See Warren v. Fox Family Worldwide, Inc., 328 F.3d
1136, 1139 (9th Cir. 2003) (“[W]e are not required to
accept as true conclusory allegations which are contradicted
by documents referred to in the complaint, and we do not
necessarily assume the truth of legal conclusions merely
because they are cast in the form of factual
allegations.”) (internal quotation marks, citation, and
alterations omitted). A motion to dismiss under Rule 12(b)(6)
will be granted if a plaintiff alleges the
“grounds” of his “entitlement to
relief” with nothing “more than labels and
conclusions, and a formulaic recitation of the elements of a
cause of action[.]” Bell Atl. Corp. v.
Twombly, 550 U.S. 544, 555 (2007). “Factual
allegations must be enough to raise a right to relief above
the speculative level on the assumption that all the
allegations in the complaint are true (even if doubtful in
fact)[.]” Id. (citations and footnote
construing the FAC, the Court assumes that Plaintiff asserts
his claims under 42 U.S.C. § 1983 which “is not
itself a source of substantive rights, but merely provides a
method for vindicating federal rights elsewhere
conferred.” Albright v. Oliver, 510 U.S. 266,
271 (1994) (internal quotation marks omitted). Plaintiff's
first claim alleges racial profiling in violation of the
Equal Protection Clause of the Fourteenth Amendment. See FAC
1, 4. Plaintiff's second claim alleges a failure to
follow internal department procedures for administering
Breathalyzer tests, as outlined in an Oregon State Police
manual. Id. at 2-3. Plaintiff's third and fourth
claims stem from an alleged failure to be afforded criminal
discovery and compulsory process in his state criminal trial
proceedings, which resulted in his DUII conviction.
Id. at 3-4. Plaintiff's fifth claim alleges
Defendant Roberts failed to supervise Defendant Van Wormer.
Id. Finally, Plaintiff's sixth claim alleges a
violation of the Ninth Amendment. Id. at 4.
assert Plaintiff's claims lack merit because: (1) he
failed to plead sufficient facts to establish Constitutional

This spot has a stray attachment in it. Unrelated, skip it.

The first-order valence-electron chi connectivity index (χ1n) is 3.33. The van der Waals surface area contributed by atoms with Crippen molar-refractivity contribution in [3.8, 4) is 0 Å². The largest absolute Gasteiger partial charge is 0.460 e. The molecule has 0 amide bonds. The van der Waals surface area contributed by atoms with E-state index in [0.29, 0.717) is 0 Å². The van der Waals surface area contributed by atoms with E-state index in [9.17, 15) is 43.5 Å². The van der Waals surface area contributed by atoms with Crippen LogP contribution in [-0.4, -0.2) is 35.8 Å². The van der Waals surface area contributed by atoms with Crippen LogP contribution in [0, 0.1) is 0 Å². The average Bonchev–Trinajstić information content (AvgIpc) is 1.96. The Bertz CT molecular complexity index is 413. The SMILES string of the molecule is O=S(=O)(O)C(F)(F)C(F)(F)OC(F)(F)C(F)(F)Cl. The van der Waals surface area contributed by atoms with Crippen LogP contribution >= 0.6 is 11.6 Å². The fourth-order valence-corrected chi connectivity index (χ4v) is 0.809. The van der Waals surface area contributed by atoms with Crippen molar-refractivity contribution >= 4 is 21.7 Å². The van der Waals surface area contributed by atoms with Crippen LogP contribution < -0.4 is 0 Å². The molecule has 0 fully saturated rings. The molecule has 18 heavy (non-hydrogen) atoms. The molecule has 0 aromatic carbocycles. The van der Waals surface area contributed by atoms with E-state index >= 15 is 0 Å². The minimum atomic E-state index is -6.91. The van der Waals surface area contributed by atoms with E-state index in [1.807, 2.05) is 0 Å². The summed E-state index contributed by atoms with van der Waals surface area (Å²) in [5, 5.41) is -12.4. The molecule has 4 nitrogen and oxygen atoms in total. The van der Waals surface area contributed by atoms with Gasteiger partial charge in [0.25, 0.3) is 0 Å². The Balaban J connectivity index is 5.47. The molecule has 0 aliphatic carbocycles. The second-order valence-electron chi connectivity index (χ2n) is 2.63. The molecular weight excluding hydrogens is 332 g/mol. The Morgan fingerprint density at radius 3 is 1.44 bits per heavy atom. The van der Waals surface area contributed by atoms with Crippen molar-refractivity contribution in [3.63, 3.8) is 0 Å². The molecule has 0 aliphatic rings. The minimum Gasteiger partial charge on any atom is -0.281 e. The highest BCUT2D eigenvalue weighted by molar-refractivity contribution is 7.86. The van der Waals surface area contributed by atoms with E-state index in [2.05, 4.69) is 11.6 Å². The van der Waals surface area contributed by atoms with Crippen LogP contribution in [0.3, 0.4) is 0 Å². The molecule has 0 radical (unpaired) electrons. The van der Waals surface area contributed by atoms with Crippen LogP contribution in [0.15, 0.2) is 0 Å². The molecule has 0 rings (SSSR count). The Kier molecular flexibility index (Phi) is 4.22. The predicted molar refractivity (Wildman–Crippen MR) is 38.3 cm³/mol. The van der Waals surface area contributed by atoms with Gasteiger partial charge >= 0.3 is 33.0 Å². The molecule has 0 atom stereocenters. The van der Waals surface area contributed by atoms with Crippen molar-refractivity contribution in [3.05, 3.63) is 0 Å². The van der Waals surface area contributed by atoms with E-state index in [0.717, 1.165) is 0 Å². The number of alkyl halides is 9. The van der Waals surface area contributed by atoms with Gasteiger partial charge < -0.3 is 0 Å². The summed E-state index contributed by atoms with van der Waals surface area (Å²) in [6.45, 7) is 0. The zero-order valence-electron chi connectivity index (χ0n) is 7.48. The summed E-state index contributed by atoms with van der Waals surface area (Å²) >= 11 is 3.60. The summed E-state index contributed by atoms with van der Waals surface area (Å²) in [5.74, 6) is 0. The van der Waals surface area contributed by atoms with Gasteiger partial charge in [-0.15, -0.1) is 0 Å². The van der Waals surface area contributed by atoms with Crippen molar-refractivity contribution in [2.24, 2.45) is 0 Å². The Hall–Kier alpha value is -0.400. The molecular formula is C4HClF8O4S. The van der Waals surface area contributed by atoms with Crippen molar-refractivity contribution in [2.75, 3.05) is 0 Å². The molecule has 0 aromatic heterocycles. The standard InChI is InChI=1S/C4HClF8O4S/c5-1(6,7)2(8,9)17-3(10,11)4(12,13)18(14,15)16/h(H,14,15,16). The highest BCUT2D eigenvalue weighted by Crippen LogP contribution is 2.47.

violations; (2) Defendants were not involved in the criminal
proceedings in state court; (3) Defendant Roberts is not
properly named because he was not personally involved in any
alleged violation of Plaintiff's rights; and (4) §
1983 claims are not appropriately brought under the Ninth
Amendment. Alternatively, Defendants assert Plaintiff's
claims are barred by the Supreme Court's decision in
Heck v. Humphrey, 512 U.S. 477 (1994).
Motion to Strike “Continuation to Amended
Court must resolve one preliminary matter before reaching the
substantive merits of Defendants' Motion to Dismiss:
whether it will consider Plaintiff's filing titled
“Continuation to Amended Complaint.” [ECF 16]. In
that document, Plaintiff renews his “racial
profiling” claim under to § 1983, cites to several
other portions of the United States Code, and alludes to
“Police Misconduct.” Defendants move to strike
the “Continuation to Amended Complaint” on the
grounds it outside the scope of permissible pleadings allowed
by Federal Rule of Civil Procedure (“Rule”) 7(a);
or, in the alternative, violates the amended pleading
requirements of Rule 15. Defs.' Mot. Strike 2.
Court finds Defendants' Rule 15 argument persuasive.
Under Rule 15(a)(1)(A), a party may (1) amend their complaint
once as a matter of course before having been served with a
responsive pleading or (2) “with the opposing
party's written consent or the court's leave.”
Because the “Continuation to Amended Complaint”
does not fall into either category, Defendants' Motion to
Strike [ECF 19] is GRANTED. That said, the Court is mindful
of the liberality of Rule 15(a) and the leniency accorded to
pro se litigants. See Amerisource Bergen Corp. v.
Dialysis West, Inc.,465 F.3d 946, 951 (9th Cir. 2006)
(“Rule 15(a) is very liberal and leave to amend
‘shall be freely given when justice so
requires.'”) (quoting Fed.R.Civ.P. 15(a)).
Therefore, for the reasons explained below, the ...